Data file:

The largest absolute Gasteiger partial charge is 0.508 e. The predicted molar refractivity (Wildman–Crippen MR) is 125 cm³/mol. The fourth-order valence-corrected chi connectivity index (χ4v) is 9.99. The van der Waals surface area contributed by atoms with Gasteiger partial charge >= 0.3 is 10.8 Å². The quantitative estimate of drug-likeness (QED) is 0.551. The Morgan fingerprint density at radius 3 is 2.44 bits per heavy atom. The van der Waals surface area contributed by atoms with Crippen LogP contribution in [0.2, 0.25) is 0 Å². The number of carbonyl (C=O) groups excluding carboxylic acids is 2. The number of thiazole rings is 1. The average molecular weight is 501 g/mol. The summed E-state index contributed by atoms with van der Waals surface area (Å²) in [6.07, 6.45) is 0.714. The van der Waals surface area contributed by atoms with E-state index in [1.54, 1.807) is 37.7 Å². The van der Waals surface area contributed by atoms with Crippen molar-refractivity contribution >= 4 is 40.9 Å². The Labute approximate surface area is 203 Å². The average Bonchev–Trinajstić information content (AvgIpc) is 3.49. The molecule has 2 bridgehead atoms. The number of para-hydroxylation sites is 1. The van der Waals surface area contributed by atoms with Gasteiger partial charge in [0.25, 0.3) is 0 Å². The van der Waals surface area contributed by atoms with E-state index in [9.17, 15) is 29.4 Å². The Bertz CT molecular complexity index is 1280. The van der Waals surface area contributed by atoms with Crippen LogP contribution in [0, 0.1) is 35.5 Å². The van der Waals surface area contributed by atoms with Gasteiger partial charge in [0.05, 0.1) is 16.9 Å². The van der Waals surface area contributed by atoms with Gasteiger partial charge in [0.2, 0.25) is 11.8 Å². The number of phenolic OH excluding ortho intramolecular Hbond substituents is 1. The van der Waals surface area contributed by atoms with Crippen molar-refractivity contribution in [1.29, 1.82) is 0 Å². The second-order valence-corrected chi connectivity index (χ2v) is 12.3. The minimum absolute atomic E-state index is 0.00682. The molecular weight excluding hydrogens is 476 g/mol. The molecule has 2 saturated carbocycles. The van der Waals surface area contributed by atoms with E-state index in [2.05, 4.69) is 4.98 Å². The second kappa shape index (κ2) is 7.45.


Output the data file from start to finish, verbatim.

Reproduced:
The largest absolute Gasteiger partial charge is 0.508 e. The predicted molar refractivity (Wildman–Crippen MR) is 125 cm³/mol. The fourth-order valence-corrected chi connectivity index (χ4v) is 9.99. The van der Waals surface area contributed by atoms with Gasteiger partial charge >= 0.3 is 10.8 Å². The quantitative estimate of drug-likeness (QED) is 0.551. The Morgan fingerprint density at radius 3 is 2.44 bits per heavy atom. The van der Waals surface area contributed by atoms with Crippen LogP contribution in [0.2, 0.25) is 0 Å². The number of carbonyl (C=O) groups excluding carboxylic acids is 2. The number of thiazole rings is 1. The average molecular weight is 501 g/mol. The summed E-state index contributed by atoms with van der Waals surface area (Å²) in [6.07, 6.45) is 0.714. The van der Waals surface area contributed by atoms with E-state index in [1.54, 1.807) is 37.7 Å². The van der Waals surface area contributed by atoms with Crippen molar-refractivity contribution >= 4 is 40.9 Å². The Labute approximate surface area is 203 Å². The average Bonchev–Trinajstić information content (AvgIpc) is 3.49. The molecule has 2 bridgehead atoms. The number of para-hydroxylation sites is 1. The van der Waals surface area contributed by atoms with Gasteiger partial charge in [0.25, 0.3) is 0 Å². The van der Waals surface area contributed by atoms with E-state index in [9.17, 15) is 29.4 Å². The Bertz CT molecular complexity index is 1280. The van der Waals surface area contributed by atoms with Crippen LogP contribution in [0, 0.1) is 35.5 Å². The van der Waals surface area contributed by atoms with Gasteiger partial charge in [0.05, 0.1) is 16.9 Å². The van der Waals surface area contributed by atoms with Gasteiger partial charge in [0.2, 0.25) is 11.8 Å². The number of phenolic OH excluding ortho intramolecular Hbond substituents is 1. The van der Waals surface area contributed by atoms with Crippen molar-refractivity contribution in [1.29, 1.82) is 0 Å². The second-order valence-corrected chi connectivity index (χ2v) is 12.3. The minimum absolute atomic E-state index is 0.00682. The molecular weight excluding hydrogens is 476 g/mol. The molecule has 2 saturated carbocycles. The van der Waals surface area contributed by atoms with E-state index in [2.05, 4.69) is 4.98 Å². The second kappa shape index (κ2) is 7.45.